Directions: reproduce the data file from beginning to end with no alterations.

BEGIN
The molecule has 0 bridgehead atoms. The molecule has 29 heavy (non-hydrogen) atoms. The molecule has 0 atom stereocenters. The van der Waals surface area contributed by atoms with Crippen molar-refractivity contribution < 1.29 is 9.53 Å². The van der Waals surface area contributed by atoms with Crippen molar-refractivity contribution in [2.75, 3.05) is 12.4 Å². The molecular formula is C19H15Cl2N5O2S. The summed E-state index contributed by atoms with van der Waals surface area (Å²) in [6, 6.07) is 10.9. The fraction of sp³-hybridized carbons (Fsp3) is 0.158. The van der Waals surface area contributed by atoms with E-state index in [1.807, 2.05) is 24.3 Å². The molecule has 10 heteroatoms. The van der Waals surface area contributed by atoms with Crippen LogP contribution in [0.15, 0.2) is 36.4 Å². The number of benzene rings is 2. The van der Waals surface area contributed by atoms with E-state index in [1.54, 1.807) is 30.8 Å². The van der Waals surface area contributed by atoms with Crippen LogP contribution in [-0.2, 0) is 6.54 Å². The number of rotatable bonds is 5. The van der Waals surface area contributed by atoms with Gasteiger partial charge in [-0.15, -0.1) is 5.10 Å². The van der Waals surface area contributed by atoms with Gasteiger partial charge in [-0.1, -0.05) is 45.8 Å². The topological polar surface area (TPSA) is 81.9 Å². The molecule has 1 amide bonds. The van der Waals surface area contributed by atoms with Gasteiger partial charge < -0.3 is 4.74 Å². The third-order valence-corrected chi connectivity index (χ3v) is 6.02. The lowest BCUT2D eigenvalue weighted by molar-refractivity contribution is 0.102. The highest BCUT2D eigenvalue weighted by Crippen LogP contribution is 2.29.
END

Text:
The molecule has 0 bridgehead atoms. The molecule has 29 heavy (non-hydrogen) atoms. The molecule has 0 atom stereocenters. The van der Waals surface area contributed by atoms with Crippen molar-refractivity contribution < 1.29 is 9.53 Å². The van der Waals surface area contributed by atoms with Crippen molar-refractivity contribution in [2.75, 3.05) is 12.4 Å². The molecular formula is C19H15Cl2N5O2S. The summed E-state index contributed by atoms with van der Waals surface area (Å²) in [6, 6.07) is 10.9. The fraction of sp³-hybridized carbons (Fsp3) is 0.158. The van der Waals surface area contributed by atoms with E-state index in [1.807, 2.05) is 24.3 Å². The molecule has 10 heteroatoms. The van der Waals surface area contributed by atoms with Crippen LogP contribution in [0.15, 0.2) is 36.4 Å². The number of benzene rings is 2. The van der Waals surface area contributed by atoms with E-state index in [1.54, 1.807) is 30.8 Å². The van der Waals surface area contributed by atoms with Crippen LogP contribution in [-0.2, 0) is 6.54 Å². The number of rotatable bonds is 5. The van der Waals surface area contributed by atoms with Gasteiger partial charge in [-0.15, -0.1) is 5.10 Å². The van der Waals surface area contributed by atoms with Gasteiger partial charge in [-0.1, -0.05) is 45.8 Å². The topological polar surface area (TPSA) is 81.9 Å². The molecule has 1 amide bonds. The van der Waals surface area contributed by atoms with Gasteiger partial charge < -0.3 is 4.74 Å². The third-order valence-corrected chi connectivity index (χ3v) is 6.02. The lowest BCUT2D eigenvalue weighted by molar-refractivity contribution is 0.102. The highest BCUT2D eigenvalue weighted by Crippen LogP contribution is 2.29.